Catastrophe (part seven)
I have rediscovered an old and very dear friend, a friend of my young years. We go out to dinner, to a place for admiring the scene of apocalypse, which the sky—if you prefer, the atmosphere—offers us in magnificent spectacle.
We look at each other, and smile.
“It would be truly ironic…”
But it is not irony, it is a panic…of others. A rush of fear, of packs of men, troops of women. Hysterics. Shrieks.
“The fire, the fire of the volcano is on us. We are lost!”
And along the shore, in the dark, it was desolation, lamentation. Then, a gust of wind…violent and sudden as it had come, the cloud climbed again towards the north, vanished, disappeared; the stars rekindled…
It was newly calm. A heavy calm.
The restlessness had not ended. For hours I saw groups wandering, frenzied unfortunates going, they did not know where…mute, and holding hands.
* This same friend, that the panicking crowd had separated from me, returning to the kiosk in the evening, mentioned a curious effect of the fear on women, or, to speak more precisely, on certain women. “I was at the end of the Savane [a public park], between the carénage [literally “fairing”; a traffic zone along the harbor front, outside the park] and the fort… No electricity. You know that the population believes the electric lighting attracts the volcano… So, no lights. Shadow. A young woman falls into my arms: ‘Save me, monsieur! I can’t take any more…” We were near a bench. I made her sit down. I tried to give her courage with a few words… She needed… I still don’t know if I dream… But this was fearfully mad…”
One of the frightened characters who drank near us launched an anathema on my friend: “You are a débauché and blasphemer. Monsieur (he cries to him), it is people like you who have made the anger of the Lord fall on the others, on the innocents…”
And the heat was overpowering, and the thirst. At the kiosk of the hotel, on the Savane, we drank; we discussed. Also we searched, in the alcohol, for a night’s sleep. Everyone had at the corners of their eyelids a new crease…in the eyes a new glaze, in the voice, a new timbre…of nervousness.
We have the fault of belief that only the black Martiniquais, mulattos or creoles, cede to panic, are free with those manifestations of fear, somewhat exaggerated…
Panic is an evil that strikes men without regard for race, like the smallpox.
The placid Anglo-Saxon is subject to it, as the nervous Spaniard, and the timorous African. One of the most delightful stories in the order of events (if, however, we are allowed to speak of delights in such mourning), is that of an American globetrotter and reporter.
This intrepid man, sent no doubt by the papers of his country—by friends who exalted his intrepidity—to uncover new impressions closer to the volcano, was taking lodgings in the hotel when I came down.
Arriving, his first care was to demand the hotel vault, to deposit his valise and notes, and to deposit himself, in case of a new eruption.
He was disappointed, heartbroken, on grasping that there was no hotel vault, but was consoled the next day, the 20th, when Providence heaped upon him sight of all the thrills and great spectacles he had come to research.
At five o’clock, he is roused by the people fleeing before the “fire of the mountain”.
He dresses himself, seizes his photographic apparatus, and descends to the park. He looks. He admires. He photographs the groups. He searches for pretty women a little undressed, for the sake of conserving their features. He is calm. He takes snapshots of clouds. He beams. It is so beautiful!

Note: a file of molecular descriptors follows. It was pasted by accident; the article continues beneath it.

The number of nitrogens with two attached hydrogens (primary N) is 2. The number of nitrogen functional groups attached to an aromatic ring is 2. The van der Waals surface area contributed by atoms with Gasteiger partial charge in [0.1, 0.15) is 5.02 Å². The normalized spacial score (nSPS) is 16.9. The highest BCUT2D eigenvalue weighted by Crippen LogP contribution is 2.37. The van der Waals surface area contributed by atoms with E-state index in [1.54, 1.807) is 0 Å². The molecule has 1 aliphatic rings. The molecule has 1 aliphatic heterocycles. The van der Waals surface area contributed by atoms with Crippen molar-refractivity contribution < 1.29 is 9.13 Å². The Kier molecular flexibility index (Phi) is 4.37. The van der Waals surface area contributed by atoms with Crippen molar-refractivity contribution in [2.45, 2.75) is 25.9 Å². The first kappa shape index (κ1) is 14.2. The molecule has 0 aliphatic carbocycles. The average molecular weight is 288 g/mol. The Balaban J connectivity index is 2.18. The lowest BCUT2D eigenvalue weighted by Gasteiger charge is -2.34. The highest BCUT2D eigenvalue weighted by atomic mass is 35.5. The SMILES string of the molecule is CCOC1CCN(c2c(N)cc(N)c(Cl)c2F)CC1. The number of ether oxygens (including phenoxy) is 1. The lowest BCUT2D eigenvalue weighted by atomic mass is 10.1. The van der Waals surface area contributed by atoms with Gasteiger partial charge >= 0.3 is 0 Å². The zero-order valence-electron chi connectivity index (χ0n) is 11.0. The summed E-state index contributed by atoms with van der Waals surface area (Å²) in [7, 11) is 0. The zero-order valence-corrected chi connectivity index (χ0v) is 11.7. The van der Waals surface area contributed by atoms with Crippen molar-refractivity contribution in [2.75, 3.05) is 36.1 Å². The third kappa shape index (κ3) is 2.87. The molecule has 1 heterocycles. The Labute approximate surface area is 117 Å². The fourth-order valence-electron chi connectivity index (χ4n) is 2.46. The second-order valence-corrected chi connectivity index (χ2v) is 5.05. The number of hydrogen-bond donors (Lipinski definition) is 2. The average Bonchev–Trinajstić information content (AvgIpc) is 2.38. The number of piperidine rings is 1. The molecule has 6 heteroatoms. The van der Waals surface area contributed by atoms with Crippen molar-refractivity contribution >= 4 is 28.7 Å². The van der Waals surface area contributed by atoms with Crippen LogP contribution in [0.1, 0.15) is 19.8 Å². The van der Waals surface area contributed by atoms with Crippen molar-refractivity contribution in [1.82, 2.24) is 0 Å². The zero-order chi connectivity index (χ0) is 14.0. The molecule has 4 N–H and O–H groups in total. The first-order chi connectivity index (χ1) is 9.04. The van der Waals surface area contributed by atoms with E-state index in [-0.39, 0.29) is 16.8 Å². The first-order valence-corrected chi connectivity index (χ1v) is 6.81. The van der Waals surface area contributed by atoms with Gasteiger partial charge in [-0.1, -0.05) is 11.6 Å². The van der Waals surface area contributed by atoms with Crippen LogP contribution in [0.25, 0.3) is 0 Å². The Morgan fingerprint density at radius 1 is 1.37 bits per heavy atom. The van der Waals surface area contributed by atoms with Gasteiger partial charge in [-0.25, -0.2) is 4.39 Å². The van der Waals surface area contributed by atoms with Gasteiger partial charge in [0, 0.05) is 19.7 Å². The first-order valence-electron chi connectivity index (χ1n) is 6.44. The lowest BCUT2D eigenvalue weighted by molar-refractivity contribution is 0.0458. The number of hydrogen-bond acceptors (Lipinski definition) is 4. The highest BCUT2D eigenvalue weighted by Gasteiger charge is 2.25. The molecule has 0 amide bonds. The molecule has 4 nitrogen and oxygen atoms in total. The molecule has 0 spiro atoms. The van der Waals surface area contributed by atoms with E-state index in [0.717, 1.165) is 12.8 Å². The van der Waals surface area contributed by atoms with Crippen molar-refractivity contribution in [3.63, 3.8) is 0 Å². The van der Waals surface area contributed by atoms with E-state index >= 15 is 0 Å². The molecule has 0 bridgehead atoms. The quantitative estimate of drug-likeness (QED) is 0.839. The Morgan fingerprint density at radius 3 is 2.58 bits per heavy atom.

“Very beautiful!” he cries. “I would not give my ‘films’ for five thousand dollars.” But, the phenomenon builds on itself suddenly. The odor of sulphur falls, the ash falls, the pebbles fall.
“Aoh!” And the intrepid Anglo-Saxon shows that he runs very fast, precipitating himself fleet as a deer towards the shoreline. He goes straight to the extremity of the wharf. He sets his apparatus on the boards…his watch, his hat, his vest…and dives headfirst into the waves. He swims well. A half-hour later, he returns to land. His bundle had naturally disappeared in the hurly-burly.
He retreats to the hotel, murmuring this time, no more, “beautiful!”, but “very bad, very bad”, and takes the first boat leaving. The emotions of the country were too strong for his nerves, however solid…being that they were Anglo-Saxon nerves.
The other Americans showed in equally striking manner the superiority of Anglo-Saxon legs for running. They had projected making an ascent of Mt. Pelée and going to contemplate the “monster face to face”. For Americans with self-respect, for Americans who are true Americans, such enterprise is child’s play. There is not one American come to Fort-de-France, who hasn’t downed his split of champagne at the edge of the fuming crater; or at least does not say so, and no doubt prints it…
These farceurs are truly admirable, and most humbly I bow before their superiority. I confess most piteously that I did not dare attempt the ascent, so innocuous, so easy…
From the New York Tribune of 8 June 1902.
Click the screenshot, left, to read an example of the American coverage, in its entirety. Location: Library of Congress, United States.
The visitors had not seen half the places they intended to see, when a hoarse shriek from the siren of the Potomac called all to the boat. The expected had happened. Without a shock or a detonation loud enough to disturb the deep silence of the city of the dead, Pelée was again in eruption.
La Catastrophe de la Martinique
(1902, Jean Hess, La Catastrophe de la Martinique; 2018, translation, Stephanie Foster)